Like that bit in Deepness in the Sky. Nuwen sees what a mess 1000’s of years of programming leave him as a archeologist-programmer. He says, why don’t we start over from scratch and make a clean os? They explain – by the time you were partway done, you’d have all the same junk as before. It’s called a Mature Programming Environment. THAT’s why we will be extremely happy if you simply get really good at grabbing existing code and making it run properly.

    #133338
    TAE Summary
    Participant

    * Macron is a tongue sucking fountain of excrement

    * Switzerland blocks the vaxx because:
    – Les vaccinés sont tellement foutus (LVSTF)
    – Die Geimpften sind so geschraubt (DGSSG)
    – I vaccinati sono così fregati (IVSCF)

    * Nothingness
    – A foolish man tries to be good, And is therefore not good. A truly good man does nothing, Yet nothing is left undone – Lao Tzu
    – Without me ye can do nothing – Jesus
    – I know that I know nothing – Plato
    – I know nothing – Sgt. Schultz
    – To do nothing is to be nothing – Nathaniel Hawthorne
    – Always ask yourself: “What will happen if I say nothing? – Kamand Kojouri

    * The State of the World
    – Sometime during this century, it is highly likely that worldwide depletion of natural resources will force an entire reorganization of social and economic structures, perhaps violently – Walter Youngquist
    – The jet streams are a mess
    – Earth is becoming one large, toxic garbage can
    – Burning oil and turning it into plastics is a grand experiment with unknown consequences
    – Capitalism is the bull in the candy store
    – The world needs a better plan
    – How long before they face return fire? – Red
    – Just tell me who I need to go shoot – My Friend Dean

    * Democrats will use their legislative strategy in the upcoming presidential election and won’t announce their candidate until 2025. You’ll have to elect their candidate to find out who it is and what their plans are

    * The Russian Volcano Cloud is coming for us all:
    Russian Volcano Man

    #133339
    peteypies
    Participant

    Wes…I Get the comment regarding sustainable coal…i have a book on my Kindle called “Cyclical Deluges” written in 1871…it posits that the earths carboniferous deposit were not grown and laid down in situ ,rather they were swept there by a great body of water and the cause of the deluge is the planets changing axis and that this is cyclical….Suspicious observers website publishes evidence that these events happen every 6000 years or so and cite Gothenburg/ younger dryas…Hilina Pali..Lake Mungo….Heinrich event…Mono Lake etc…this line of thought explains the story of Noah and somewhat explains how these wooly Mammoths in Siberia came to be snap frozen with green grass in their rumen…..as for CO2 there are satelite images somewhere on the net of nth Africa 20 years apart showing the greening and i can remember our science teacher telling class it was one of lifes building blocks…..

    #133340
    aspnaz
    Participant

    citizenx said

    ‘Special’ service: Declassified Guantanamo court filing suggests some 9/11 hijackers were CIA agents

    I always believed that the tribe was behind 9/11 as they were the ones who received the most benefit: converting Israel’s sworn enemies into the USA’s sworn enemies, ensuring that those enemies are even more targetted by the US government hawkes. However they have so much influence in the USA that they could use the CIA to do the dirty deed. After all, the CIA was definitely one of the beneficiaries, the US intelligence departments exploded with cash after 9/11.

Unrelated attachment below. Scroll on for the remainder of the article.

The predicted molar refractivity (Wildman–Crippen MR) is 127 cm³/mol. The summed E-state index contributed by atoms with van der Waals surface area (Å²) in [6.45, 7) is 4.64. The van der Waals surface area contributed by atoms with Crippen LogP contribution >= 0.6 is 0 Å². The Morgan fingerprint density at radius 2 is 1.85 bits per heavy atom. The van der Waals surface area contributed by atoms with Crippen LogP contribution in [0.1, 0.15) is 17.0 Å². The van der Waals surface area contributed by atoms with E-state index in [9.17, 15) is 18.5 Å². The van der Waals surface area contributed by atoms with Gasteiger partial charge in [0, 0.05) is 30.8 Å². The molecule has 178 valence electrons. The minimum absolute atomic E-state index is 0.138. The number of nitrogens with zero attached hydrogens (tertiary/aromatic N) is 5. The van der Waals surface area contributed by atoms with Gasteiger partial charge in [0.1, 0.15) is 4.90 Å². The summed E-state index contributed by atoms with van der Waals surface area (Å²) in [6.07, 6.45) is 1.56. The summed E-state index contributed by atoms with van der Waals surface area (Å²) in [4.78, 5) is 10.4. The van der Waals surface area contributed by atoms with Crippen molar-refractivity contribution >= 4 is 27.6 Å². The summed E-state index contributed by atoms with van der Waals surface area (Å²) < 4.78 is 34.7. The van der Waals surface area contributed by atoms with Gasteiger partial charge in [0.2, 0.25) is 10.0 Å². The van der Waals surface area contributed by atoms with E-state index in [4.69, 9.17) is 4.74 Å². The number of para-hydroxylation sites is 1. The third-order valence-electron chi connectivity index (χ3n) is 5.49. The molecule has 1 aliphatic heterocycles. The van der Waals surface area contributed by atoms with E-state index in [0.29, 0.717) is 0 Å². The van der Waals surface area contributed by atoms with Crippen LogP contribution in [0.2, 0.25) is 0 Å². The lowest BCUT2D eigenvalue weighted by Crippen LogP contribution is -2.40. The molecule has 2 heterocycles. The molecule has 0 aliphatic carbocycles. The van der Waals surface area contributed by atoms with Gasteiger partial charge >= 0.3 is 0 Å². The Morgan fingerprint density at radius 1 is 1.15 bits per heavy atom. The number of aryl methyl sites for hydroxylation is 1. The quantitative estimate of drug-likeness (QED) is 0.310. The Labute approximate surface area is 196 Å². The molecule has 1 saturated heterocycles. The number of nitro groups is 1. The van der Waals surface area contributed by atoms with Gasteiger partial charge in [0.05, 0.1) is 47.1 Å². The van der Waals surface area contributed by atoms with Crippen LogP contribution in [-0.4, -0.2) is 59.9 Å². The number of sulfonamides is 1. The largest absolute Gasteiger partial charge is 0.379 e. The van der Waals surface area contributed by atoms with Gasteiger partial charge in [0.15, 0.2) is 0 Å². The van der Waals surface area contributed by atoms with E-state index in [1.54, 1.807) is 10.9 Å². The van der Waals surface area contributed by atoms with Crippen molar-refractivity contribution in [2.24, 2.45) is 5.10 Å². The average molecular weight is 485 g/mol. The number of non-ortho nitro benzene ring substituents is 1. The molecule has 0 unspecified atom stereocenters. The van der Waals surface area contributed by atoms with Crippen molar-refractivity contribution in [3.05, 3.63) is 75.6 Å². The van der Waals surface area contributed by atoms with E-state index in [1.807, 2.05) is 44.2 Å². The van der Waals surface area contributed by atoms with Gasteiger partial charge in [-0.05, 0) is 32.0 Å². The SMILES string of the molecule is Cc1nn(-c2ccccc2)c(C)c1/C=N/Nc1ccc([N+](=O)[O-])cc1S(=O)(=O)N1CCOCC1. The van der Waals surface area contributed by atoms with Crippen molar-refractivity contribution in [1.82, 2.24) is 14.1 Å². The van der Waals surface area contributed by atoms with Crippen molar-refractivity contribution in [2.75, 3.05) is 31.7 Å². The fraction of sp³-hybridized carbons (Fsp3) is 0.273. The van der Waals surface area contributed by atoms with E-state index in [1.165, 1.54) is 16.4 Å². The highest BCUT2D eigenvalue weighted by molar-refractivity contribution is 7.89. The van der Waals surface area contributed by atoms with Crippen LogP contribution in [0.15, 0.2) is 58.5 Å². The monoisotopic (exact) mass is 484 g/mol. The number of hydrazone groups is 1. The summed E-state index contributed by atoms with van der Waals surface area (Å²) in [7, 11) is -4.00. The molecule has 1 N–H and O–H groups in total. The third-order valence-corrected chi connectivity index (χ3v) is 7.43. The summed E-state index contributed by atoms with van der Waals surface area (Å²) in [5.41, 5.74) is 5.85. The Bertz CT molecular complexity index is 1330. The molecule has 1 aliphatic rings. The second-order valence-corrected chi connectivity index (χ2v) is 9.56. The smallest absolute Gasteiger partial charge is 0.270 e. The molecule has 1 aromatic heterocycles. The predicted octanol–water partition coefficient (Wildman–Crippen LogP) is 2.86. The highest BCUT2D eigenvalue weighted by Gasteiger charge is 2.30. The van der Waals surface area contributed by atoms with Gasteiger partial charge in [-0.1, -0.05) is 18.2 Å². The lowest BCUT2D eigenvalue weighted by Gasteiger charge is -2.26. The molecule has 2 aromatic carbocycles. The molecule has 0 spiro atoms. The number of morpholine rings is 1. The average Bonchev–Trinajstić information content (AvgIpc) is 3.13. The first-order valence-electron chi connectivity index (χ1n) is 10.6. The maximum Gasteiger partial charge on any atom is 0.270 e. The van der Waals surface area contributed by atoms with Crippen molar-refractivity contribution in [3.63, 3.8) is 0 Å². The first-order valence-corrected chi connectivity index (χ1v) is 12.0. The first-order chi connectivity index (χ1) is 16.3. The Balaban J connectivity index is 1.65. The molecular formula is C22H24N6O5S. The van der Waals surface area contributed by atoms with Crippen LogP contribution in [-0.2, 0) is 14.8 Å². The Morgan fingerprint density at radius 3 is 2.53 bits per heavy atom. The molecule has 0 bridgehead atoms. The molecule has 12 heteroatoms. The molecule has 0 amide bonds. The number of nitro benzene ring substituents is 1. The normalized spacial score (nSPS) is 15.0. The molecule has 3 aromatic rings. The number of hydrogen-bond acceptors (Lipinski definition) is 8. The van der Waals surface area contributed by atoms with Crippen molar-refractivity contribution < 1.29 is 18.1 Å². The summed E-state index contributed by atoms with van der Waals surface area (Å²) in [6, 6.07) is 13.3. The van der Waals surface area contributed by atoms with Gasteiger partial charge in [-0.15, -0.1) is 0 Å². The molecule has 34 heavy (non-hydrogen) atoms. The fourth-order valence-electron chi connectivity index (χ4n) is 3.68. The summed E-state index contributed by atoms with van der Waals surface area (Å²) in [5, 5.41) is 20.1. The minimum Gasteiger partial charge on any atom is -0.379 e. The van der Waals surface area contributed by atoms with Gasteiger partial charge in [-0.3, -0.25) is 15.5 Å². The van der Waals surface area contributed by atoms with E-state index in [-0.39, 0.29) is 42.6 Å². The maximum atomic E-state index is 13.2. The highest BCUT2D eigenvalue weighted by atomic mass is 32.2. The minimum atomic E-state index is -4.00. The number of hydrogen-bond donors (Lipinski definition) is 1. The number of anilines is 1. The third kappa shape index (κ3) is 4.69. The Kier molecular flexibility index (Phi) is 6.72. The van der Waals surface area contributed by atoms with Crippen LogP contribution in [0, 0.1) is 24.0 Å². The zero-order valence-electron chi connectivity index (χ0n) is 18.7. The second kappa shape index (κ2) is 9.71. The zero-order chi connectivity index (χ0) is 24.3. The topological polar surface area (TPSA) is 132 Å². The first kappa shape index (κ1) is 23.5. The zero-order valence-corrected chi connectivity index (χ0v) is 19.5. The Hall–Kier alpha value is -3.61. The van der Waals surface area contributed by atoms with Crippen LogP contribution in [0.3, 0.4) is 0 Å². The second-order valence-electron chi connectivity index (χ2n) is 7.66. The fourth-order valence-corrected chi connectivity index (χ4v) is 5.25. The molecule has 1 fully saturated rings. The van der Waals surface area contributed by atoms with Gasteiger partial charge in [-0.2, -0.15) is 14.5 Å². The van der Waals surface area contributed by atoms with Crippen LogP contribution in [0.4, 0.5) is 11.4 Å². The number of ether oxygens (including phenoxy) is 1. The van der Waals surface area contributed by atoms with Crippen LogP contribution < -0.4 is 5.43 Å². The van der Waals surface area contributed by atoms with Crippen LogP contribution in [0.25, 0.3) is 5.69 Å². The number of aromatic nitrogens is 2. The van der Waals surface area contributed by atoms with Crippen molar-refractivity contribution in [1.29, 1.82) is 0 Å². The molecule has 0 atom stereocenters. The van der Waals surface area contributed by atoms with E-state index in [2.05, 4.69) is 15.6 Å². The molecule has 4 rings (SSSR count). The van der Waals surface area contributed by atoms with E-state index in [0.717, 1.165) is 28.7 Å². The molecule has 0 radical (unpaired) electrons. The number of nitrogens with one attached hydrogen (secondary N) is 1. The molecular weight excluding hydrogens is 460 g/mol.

#133341
    Dora
    Participant
    #133342
    Oroboros
    Participant

    <div style=”width:260px;max-width:100%;”><div style=”height:0;padding-bottom:177.31%;position:relative;”><iframe width=”260″ height=”461″ style=”position:absolute;top:0;left:0;width:100%;height:100%;” frameBorder=”0″ src=”https://imgflip.com/embed/7cmpzq”></iframe></div><p&gt;via Imgflip</p></div>

    #133343
    Oroboros
    Participant

    Well that didn’t work

    It’s the Quarter Finals for the Darwin Awards

    Woman Is Cleaning Car With Gasoline

    Awesome

    She should make it to the Semi Finals easy

    #133344
    Oroboros
    Participant

    .

    Macron whispers,

    “Wanna suck my tongue?”

    #133345
    Oroboros
    Participant

    Yes Please Mster

    #133346
    kultsommer
    Participant

    jb-hb
    Since you touched generational divide.
    I have not experienced “American dream” personally (far from it), but pretty close in this way:
    When we bought our house in 2003, previous owners left, among old tools, a box with the house paperwork that included their mortgage application in 1975. Three sheets of paper revealed that they were born 1918 and 1923, respectively. Could not guess as what happened during the great depression and WWII. Back to the papers, he was a hi-ranking manager in the Co. making actual products – building material. She was a housewife. They had a saving account of $145,000. His monthly income was about $3,000 (I think) in addition to $2,000+ on bonds and dividends. House was purchased for $51,000, with @25,000 down + (realtors fee?) of $500 and $26,000 was mortgaged. It was the life of world travels and house was overflowing with native sculptures and artifact from exotic places like So Pacific and Africa. Most of it they donated to the local museum before living CA .
    In Florida, they purchased two corner units in luxury senior complex where their cat had a better medical care than most of Americans. They were staunch Republicans so their Christmas cards were photo-ops with Bush and Laura and later were in the form of, then popular, Family Journal with the photos of many happy faces.
    They departed the Earth, him 2009 and her at 2015, just in time before all the mess that we’re in while, in general, their all lives were without “troubles” in a sense as what we think the troubles are.
    I am mentioning this story because they were, in many ways, still an “ordinary Americans” – aka not filthy multi-multi-million dollar rich but rich enough that they had life that many kings and queens of the past would have envied.

    Well, that kind of opportunity and life is forever closed for many.
    Blame the Marx if that makes you feel better.